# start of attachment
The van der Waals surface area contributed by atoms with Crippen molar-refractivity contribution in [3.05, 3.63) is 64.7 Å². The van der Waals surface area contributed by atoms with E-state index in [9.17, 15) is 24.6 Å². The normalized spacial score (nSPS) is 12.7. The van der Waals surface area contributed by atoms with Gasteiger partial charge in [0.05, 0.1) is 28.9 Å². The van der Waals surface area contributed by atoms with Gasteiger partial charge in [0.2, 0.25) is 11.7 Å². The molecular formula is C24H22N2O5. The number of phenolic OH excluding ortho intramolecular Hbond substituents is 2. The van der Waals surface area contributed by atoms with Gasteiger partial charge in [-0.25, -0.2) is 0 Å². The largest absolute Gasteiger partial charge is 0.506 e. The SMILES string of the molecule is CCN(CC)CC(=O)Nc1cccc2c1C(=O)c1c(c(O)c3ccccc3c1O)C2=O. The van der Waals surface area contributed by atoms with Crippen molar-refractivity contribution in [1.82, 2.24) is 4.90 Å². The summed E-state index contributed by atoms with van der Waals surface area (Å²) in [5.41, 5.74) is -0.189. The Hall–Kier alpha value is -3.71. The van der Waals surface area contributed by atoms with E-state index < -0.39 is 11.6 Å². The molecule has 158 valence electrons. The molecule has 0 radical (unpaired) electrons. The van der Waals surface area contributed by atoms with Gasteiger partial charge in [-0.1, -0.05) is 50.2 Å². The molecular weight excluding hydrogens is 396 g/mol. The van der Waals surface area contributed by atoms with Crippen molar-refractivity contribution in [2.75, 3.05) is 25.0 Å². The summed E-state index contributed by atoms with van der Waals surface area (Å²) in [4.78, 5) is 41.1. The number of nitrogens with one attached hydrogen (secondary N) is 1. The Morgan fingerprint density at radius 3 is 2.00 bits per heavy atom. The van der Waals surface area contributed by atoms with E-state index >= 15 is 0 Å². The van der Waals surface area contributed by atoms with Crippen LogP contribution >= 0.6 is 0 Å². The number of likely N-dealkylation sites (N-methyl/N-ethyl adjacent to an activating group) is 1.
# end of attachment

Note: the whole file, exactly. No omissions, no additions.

The van der Waals surface area contributed by atoms with Crippen molar-refractivity contribution in [3.05, 3.63) is 64.7 Å². The van der Waals surface area contributed by atoms with E-state index in [9.17, 15) is 24.6 Å². The normalized spacial score (nSPS) is 12.7. The van der Waals surface area contributed by atoms with Gasteiger partial charge in [0.05, 0.1) is 28.9 Å². The van der Waals surface area contributed by atoms with Gasteiger partial charge in [0.2, 0.25) is 11.7 Å². The molecular formula is C24H22N2O5. The number of phenolic OH excluding ortho intramolecular Hbond substituents is 2. The van der Waals surface area contributed by atoms with Gasteiger partial charge in [-0.25, -0.2) is 0 Å². The largest absolute Gasteiger partial charge is 0.506 e. The SMILES string of the molecule is CCN(CC)CC(=O)Nc1cccc2c1C(=O)c1c(c(O)c3ccccc3c1O)C2=O. The van der Waals surface area contributed by atoms with Crippen molar-refractivity contribution in [1.82, 2.24) is 4.90 Å². The summed E-state index contributed by atoms with van der Waals surface area (Å²) in [5.41, 5.74) is -0.189. The Hall–Kier alpha value is -3.71. The van der Waals surface area contributed by atoms with E-state index < -0.39 is 11.6 Å². The molecule has 158 valence electrons. The molecule has 0 radical (unpaired) electrons. The van der Waals surface area contributed by atoms with Gasteiger partial charge in [-0.1, -0.05) is 50.2 Å². The molecular weight excluding hydrogens is 396 g/mol. The van der Waals surface area contributed by atoms with Crippen molar-refractivity contribution in [2.75, 3.05) is 25.0 Å². The summed E-state index contributed by atoms with van der Waals surface area (Å²) in [4.78, 5) is 41.1. The number of nitrogens with one attached hydrogen (secondary N) is 1. The Morgan fingerprint density at radius 3 is 2.00 bits per heavy atom. The van der Waals surface area contributed by atoms with E-state index >= 15 is 0 Å². The van der Waals surface area contributed by atoms with Crippen LogP contribution >= 0.6 is 0 Å². The number of likely N-dealkylation sites (N-methyl/N-ethyl adjacent to an activating group) is 1.